But it is good that you put forth your view, so that a through and lively discussion is enjoyed by all.

    • Eleanore says:

      Hi, Aniyo: No offense taken. We welcome all points of view here. I do have a different take on this, though. I try to make it a point to cover all aspects of “Spinsterlicious living”. Sometimes we make fun of married people, sometimes we make fun of ourselves, sometimes being single is great, sometimes it sucks. If you’re a long-time, reader, I think you’ll see that there’s a balance here. I don’t think either option in the married vs single conversation is better, they’re just different. There are pros and cons to both. I do aim to encourage women to celebrate whatever life stage they’re in, so we may tilt a bit toward the single side

    • Aniyo, I think you have either missed many articles or are thinking with a narrow mind. Eleanor’s articles praise the pros and cons of both situations; married and singled. Now maybe because she is single there is a bit more info pertaining to single life, duh that is what the blog is about, but she gives lots of good feedback about married relationships and never fails to repeat it is just not the life she chooses. I have been married and now single and love and hate many things about both. Nothing is one way, it’s always a two-way street. Even if you don’t agree with something you can appreciate and maybe even learn from different perspectives. You ask the question on why articles are what or who is better, but in order to have a good conversation you need to explore both sides. I never heard that one is better than the other, she only gives different sides to different situations. Aunt danny

  5. Janine says:

    I suspect when men say stuff like “I miss the spontaneity”, they often mean “I miss not knowing which woman I’m going to bed Saturday night”. Hence the popularity of extramarital affairs. I read an article recently on ashleymadison, the “dating” site that caters for people who want to have an affair. It’s doing well, by all reports, and the men in the article offered up such reasons as boredom in their marriage. Marriage is comfortable but not everyone is cut out to tolerate boredom and predictability. I’m one of those people, which is one of the many reasons I remain single. Part of me, of course, always does want that security – women tend to crave security – but when I get home at night or up out of bed on Saturday morning, I can honestly, hand on heart, say I love doing whatever the hell I want, watching whatever I want to watch, cooking whatever I want to cook. It’s only when I wander up the road and see all those happy couples sharing their Big Breakfast together or walking hand in hand I suddenly feel any sense of loss. But then I continue up the road and drop in to all the shops I want to go to without some bored-looking dude with me wishing he was watching footy or drinking beer (why DO women drag their men out shopping?), and the feeling of loss quickly passes. Sorry, marrieds, I’d rather be single!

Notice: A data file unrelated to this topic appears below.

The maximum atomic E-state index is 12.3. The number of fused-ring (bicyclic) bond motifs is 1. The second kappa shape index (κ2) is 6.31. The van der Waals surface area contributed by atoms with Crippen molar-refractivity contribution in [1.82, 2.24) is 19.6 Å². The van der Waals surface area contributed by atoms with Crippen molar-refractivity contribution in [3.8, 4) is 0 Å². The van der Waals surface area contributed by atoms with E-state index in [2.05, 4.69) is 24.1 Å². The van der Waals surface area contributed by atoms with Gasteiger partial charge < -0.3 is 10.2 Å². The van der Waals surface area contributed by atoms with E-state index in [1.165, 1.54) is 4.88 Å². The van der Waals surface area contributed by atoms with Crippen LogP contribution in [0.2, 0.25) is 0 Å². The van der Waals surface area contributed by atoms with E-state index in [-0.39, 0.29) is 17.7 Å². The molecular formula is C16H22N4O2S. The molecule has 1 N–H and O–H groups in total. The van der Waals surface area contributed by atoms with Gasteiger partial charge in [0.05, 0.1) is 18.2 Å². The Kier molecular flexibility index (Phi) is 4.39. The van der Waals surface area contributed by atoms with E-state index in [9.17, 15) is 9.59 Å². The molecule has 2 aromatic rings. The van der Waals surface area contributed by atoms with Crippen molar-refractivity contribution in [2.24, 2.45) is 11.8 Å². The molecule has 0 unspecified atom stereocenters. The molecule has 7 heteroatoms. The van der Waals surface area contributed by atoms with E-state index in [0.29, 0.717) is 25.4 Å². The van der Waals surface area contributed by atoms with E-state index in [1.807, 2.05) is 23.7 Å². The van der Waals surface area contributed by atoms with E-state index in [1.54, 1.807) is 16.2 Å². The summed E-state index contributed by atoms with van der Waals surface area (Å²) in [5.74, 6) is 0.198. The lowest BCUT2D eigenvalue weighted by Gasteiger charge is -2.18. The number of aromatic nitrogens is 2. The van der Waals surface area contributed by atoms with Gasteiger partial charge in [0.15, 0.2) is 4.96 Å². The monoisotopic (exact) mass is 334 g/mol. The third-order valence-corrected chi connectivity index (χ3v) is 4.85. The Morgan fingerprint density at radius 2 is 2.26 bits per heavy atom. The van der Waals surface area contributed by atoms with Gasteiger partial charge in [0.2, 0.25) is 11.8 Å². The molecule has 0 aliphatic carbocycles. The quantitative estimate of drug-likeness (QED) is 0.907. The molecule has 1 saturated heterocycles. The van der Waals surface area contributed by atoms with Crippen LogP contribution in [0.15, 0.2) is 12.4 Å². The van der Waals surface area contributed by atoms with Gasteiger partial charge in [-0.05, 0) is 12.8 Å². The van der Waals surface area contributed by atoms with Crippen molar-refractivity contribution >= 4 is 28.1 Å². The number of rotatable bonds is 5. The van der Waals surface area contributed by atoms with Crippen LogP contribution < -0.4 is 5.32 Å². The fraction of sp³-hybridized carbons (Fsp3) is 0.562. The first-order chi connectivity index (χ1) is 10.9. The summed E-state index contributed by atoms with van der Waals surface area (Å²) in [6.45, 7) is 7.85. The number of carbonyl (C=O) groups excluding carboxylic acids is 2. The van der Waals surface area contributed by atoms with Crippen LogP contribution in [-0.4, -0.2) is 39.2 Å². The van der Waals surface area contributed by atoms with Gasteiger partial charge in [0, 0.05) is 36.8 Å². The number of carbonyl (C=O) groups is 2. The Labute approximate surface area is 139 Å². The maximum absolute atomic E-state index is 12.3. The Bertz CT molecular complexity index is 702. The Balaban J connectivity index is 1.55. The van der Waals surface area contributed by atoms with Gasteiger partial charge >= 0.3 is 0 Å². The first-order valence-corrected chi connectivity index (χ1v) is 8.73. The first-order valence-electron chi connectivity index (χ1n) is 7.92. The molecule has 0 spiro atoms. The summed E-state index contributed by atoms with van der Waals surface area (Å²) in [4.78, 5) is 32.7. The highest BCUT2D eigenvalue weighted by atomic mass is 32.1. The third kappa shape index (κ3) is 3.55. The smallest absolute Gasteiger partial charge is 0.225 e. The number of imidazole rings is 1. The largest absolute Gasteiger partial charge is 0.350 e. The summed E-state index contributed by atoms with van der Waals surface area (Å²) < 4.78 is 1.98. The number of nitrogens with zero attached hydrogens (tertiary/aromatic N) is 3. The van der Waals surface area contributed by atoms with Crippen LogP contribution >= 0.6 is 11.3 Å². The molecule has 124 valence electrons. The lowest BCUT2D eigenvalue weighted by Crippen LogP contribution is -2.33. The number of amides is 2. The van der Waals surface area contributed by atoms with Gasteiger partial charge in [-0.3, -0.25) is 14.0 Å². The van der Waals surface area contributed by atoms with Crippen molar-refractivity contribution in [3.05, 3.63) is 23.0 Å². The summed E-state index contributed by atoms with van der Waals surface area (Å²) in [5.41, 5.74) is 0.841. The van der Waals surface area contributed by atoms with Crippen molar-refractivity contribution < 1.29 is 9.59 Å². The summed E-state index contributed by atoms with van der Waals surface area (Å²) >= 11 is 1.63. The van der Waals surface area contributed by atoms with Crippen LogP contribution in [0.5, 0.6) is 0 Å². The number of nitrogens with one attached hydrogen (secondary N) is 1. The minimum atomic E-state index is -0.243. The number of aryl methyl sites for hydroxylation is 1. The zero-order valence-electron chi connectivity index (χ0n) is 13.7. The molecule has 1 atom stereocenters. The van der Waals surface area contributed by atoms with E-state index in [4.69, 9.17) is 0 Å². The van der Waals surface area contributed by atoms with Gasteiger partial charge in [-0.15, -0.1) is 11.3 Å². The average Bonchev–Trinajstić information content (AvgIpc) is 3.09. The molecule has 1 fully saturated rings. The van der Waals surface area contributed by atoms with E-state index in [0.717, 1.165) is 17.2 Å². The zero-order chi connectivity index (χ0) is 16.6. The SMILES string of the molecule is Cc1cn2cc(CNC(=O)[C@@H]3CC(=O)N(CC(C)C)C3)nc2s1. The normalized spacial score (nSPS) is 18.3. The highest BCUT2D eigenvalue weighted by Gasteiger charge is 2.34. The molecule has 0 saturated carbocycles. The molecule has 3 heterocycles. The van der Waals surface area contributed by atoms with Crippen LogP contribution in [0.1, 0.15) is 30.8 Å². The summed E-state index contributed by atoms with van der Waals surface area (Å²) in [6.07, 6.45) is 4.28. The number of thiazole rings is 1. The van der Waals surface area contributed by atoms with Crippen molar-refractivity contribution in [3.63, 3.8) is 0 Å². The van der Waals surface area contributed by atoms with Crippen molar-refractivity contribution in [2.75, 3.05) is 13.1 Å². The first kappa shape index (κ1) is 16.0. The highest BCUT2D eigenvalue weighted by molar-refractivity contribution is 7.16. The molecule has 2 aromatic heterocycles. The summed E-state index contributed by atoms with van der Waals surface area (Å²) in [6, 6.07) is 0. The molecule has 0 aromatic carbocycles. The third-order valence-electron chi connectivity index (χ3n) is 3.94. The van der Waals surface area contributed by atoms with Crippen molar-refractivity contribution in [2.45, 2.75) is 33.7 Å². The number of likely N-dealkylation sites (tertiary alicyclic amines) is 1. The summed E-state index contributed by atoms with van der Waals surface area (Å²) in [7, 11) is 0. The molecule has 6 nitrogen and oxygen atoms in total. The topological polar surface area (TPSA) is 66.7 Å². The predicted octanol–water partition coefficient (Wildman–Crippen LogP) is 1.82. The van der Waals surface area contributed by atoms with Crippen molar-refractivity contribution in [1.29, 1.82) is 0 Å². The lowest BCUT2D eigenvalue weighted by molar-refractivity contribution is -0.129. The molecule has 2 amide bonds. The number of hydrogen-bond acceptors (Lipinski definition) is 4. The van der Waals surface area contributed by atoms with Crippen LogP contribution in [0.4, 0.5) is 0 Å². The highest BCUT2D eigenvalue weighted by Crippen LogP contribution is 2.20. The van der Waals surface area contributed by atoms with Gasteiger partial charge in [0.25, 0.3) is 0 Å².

6. Nissa says:

    Hmm. Interesting thought. I was married for 8 years, together for 14. I was never bored. Now, in my mind, this is for 2 reasons. One, I am personally a very unpredictable person. I always get comments like “you are so interesting!” or “I just never know what’s going to come out of your mouth”. I don’t know what’s going to come out of my mouth either most of the time, so it’s both surprising and entertaining. Two, I made a distinct effort in my marriage to not book us into events that I knew my husband would hate. I can’t think of a single man that looks forward to weddings, book club, spa day, kid birthday parties, christenings, baby showers etc but I have seen many friends drag their husbands to these things…then get surprised when their husband “disappears” when it’s time to plan the weekend. I would hope ladies would support their husbands in his “friend time”, whether it’s playing hoops, watching the sports game of the day, Guitar Hero playoffs or whatever they need to do in the man cave. As long as he’s not off at girly bars, you’re good.